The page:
Wednesday, November 28, 2012

1973 Schwinn Super Sport

Like the Ladies' model that I acquired two years ago, I am again the recipient of a old Schwinn. It's the companion to the previous bike from the same owners, I presume stored in a barn because of similar rusty condition and rotted tires. When my husband saw the bike he said, "What, are you crazy?"

I intended to pass it on to Bike Recycle...

I don't want to fix up an old bike, nor do I need to add another one to our fleet. But...there are many things that I find attractive about this model. It has a Brooks saddle, albeit in terrible shape. There's a one inch cut near the holes.


The head badge is sweet. The frame is made in Chicago, one of the many fillet-brazed models fabricated from 1938-1978. I like the lines of this bike. It's a step up from the Varsity and Continental that I had as a teenager.

I'm such a softy.

I really like the red color. Red speaks classy, though there are several rust spots on the frame.

Ugh, big pie plate. I would definitely remove that heavy thing. The freewheel has some life, though every thing would need to be taken apart. I'm not sure I'm up to the task.

Yes, lots of rust.

The bike is in original condition. Original poor condition. But, dig the stem shifters! I love this and downtube shifting, primarily because it frees up handlebar real estate. The "S" detail on the lever is lovely.

The fork is gorgeous. I see potential in this bike, to be a single speed, a second bike for my husband, growing boys (like they'd want an antique) etc. But, I'm grasping for straws, for a reason to fix this thing up. Emotion is running high.

The downside of this model is this heavy crank, which puts the bike in the 34-35 lb. range. I have an old Peugeot crankset. It's anyone's guess whether it would fit, the French being French, with their unique threading in the 70's—the reason my husband got rid of his frame and kept all components.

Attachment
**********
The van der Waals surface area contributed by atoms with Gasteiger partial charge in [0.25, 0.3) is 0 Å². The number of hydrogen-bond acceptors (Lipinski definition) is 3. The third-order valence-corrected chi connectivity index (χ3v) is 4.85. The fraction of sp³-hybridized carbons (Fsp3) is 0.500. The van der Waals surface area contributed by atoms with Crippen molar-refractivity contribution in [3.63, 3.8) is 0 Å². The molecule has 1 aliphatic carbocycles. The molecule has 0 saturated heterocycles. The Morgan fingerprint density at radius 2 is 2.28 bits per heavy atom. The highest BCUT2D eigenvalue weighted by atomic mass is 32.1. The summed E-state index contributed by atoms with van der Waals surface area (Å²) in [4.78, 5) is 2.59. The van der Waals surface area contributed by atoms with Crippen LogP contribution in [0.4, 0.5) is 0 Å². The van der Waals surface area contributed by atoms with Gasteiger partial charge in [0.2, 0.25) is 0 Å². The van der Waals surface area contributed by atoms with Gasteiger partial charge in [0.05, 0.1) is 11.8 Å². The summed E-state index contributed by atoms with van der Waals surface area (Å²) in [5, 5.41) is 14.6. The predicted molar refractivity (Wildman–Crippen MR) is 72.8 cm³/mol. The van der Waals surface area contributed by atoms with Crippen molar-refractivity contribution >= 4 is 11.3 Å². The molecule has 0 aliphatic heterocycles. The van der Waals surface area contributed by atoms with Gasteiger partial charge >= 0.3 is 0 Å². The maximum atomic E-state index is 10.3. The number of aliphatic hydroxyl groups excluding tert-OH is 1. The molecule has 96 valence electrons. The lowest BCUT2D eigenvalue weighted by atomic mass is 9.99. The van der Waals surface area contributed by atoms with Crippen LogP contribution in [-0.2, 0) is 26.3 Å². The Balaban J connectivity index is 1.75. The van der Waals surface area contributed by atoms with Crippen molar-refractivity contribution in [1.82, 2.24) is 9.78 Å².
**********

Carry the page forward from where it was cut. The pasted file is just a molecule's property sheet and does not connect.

I love the center pull brakes. Fortunately they are still operable. Pedals spin well. This gives me hope. I have extra tires and tubes. That's the easy fix. I'd need to purchase cables, housing, and chain. I've done some preliminary work. The saddle absorbed mineral oil like a sponge. Someone recommended oiling the frame then attack the rusty chrome with aluminum foil and lemon juice.

On the other hand, I could try selling it through Craig's List. I'm afraid its sad condition wouldn't fetch a dime. I've considered giving it away, though with my current view, it should go to someone that could muster some TLC. Heaven forbid a person might strip the bike for parts! Or, I could keep it for the winter and putter, which I'm inclined to do. Not that I don't have a growing list of repairs and upgrades for my current bikes...

Oh, the angst and indecision of a hopeless bike romantic!

4 comments:

  1. Oh Annie, this so reminds me of the Bennett I was given almost a year ago and which I loved doing up, though it took much longer than I thought. This Schwinn has many more lovely details than my Bennett, it is worth giving it a go, I think.
    Vicki

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  2. Hugh's Bike Blog did a conversion on the crank. It is not a task for the faint at heart since you will need a conversion kit or have the bottom bracket threads recut. Hugh's conversion story, including photos is at http://hughsbicycle.blogspot.com/2011/11/bottom-bracket-conversion-american-to.html

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    Replies
    1. Yeah, I was going to mention how much of a PITA a crankset/BB conversion on this will be. The fillet-brazed Schwinns were such a mix of parts, some very good for the time, some not so.

      I would love to find a nice old Super Sport for a reasonable price someday. Right now, I need more garage space!

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    2. Thanks Steve, for the crank information. After reading Hugh's conversion description and all 21 comments, I would clearly be in over my head to even attempt what he did to lighten the weight of this bike. This will influence how I view this bike from now on. I guess I need to figure what I want from it, or whether it's best to donate it. My best bet is to fiddle with everything else first, keep cleaning, give it some love and dry storage.

      Adventure, thanks for confirming the bottom bracket problem. Hmmm, wish you lived closer. I'd give the bike to you!

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